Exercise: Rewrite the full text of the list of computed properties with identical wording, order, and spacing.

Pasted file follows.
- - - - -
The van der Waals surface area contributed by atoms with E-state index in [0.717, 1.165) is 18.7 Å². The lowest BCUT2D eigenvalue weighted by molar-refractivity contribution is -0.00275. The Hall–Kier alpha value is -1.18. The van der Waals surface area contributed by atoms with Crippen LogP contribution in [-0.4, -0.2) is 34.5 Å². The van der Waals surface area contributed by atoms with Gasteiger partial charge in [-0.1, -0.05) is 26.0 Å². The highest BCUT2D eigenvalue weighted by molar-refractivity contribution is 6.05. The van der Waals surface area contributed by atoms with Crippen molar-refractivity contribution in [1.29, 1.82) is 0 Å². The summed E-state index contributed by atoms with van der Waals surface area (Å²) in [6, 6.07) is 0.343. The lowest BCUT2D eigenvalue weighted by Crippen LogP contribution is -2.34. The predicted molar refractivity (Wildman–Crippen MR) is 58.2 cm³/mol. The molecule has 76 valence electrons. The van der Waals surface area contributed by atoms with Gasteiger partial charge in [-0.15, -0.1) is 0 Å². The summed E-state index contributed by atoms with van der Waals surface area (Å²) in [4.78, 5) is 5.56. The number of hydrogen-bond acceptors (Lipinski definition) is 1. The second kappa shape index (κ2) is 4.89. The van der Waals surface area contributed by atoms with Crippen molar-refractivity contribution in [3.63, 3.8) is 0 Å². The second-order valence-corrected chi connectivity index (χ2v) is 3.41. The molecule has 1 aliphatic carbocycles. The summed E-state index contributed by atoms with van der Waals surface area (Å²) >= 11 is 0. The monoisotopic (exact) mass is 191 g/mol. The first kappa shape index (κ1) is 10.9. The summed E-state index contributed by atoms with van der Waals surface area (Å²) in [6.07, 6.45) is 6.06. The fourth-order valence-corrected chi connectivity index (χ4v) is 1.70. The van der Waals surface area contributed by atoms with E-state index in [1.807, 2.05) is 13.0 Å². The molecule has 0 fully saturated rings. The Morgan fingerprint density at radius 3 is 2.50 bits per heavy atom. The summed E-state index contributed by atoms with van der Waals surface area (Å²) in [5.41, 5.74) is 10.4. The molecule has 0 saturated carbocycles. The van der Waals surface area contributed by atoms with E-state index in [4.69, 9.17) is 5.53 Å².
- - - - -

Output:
The van der Waals surface area contributed by atoms with E-state index in [0.717, 1.165) is 18.7 Å². The lowest BCUT2D eigenvalue weighted by molar-refractivity contribution is -0.00275. The Hall–Kier alpha value is -1.18. The van der Waals surface area contributed by atoms with Crippen LogP contribution in [-0.4, -0.2) is 34.5 Å². The van der Waals surface area contributed by atoms with Gasteiger partial charge in [-0.1, -0.05) is 26.0 Å². The highest BCUT2D eigenvalue weighted by molar-refractivity contribution is 6.05. The van der Waals surface area contributed by atoms with Crippen molar-refractivity contribution in [1.29, 1.82) is 0 Å². The summed E-state index contributed by atoms with van der Waals surface area (Å²) in [6, 6.07) is 0.343. The lowest BCUT2D eigenvalue weighted by Crippen LogP contribution is -2.34. The predicted molar refractivity (Wildman–Crippen MR) is 58.2 cm³/mol. The molecule has 76 valence electrons. The van der Waals surface area contributed by atoms with Gasteiger partial charge in [-0.15, -0.1) is 0 Å². The summed E-state index contributed by atoms with van der Waals surface area (Å²) in [4.78, 5) is 5.56. The number of hydrogen-bond acceptors (Lipinski definition) is 1. The second kappa shape index (κ2) is 4.89. The van der Waals surface area contributed by atoms with Crippen molar-refractivity contribution in [3.63, 3.8) is 0 Å². The second-order valence-corrected chi connectivity index (χ2v) is 3.41. The molecule has 1 aliphatic carbocycles. The summed E-state index contributed by atoms with van der Waals surface area (Å²) >= 11 is 0. The monoisotopic (exact) mass is 191 g/mol. The first kappa shape index (κ1) is 10.9. The summed E-state index contributed by atoms with van der Waals surface area (Å²) in [6.07, 6.45) is 6.06. The fourth-order valence-corrected chi connectivity index (χ4v) is 1.70. The van der Waals surface area contributed by atoms with E-state index in [1.807, 2.05) is 13.0 Å². The molecule has 0 fully saturated rings. The Morgan fingerprint density at radius 3 is 2.50 bits per heavy atom. The summed E-state index contributed by atoms with van der Waals surface area (Å²) in [5.41, 5.74) is 10.4. The molecule has 0 saturated carbocycles. The van der Waals surface area contributed by atoms with E-state index in [4.69, 9.17) is 5.53 Å².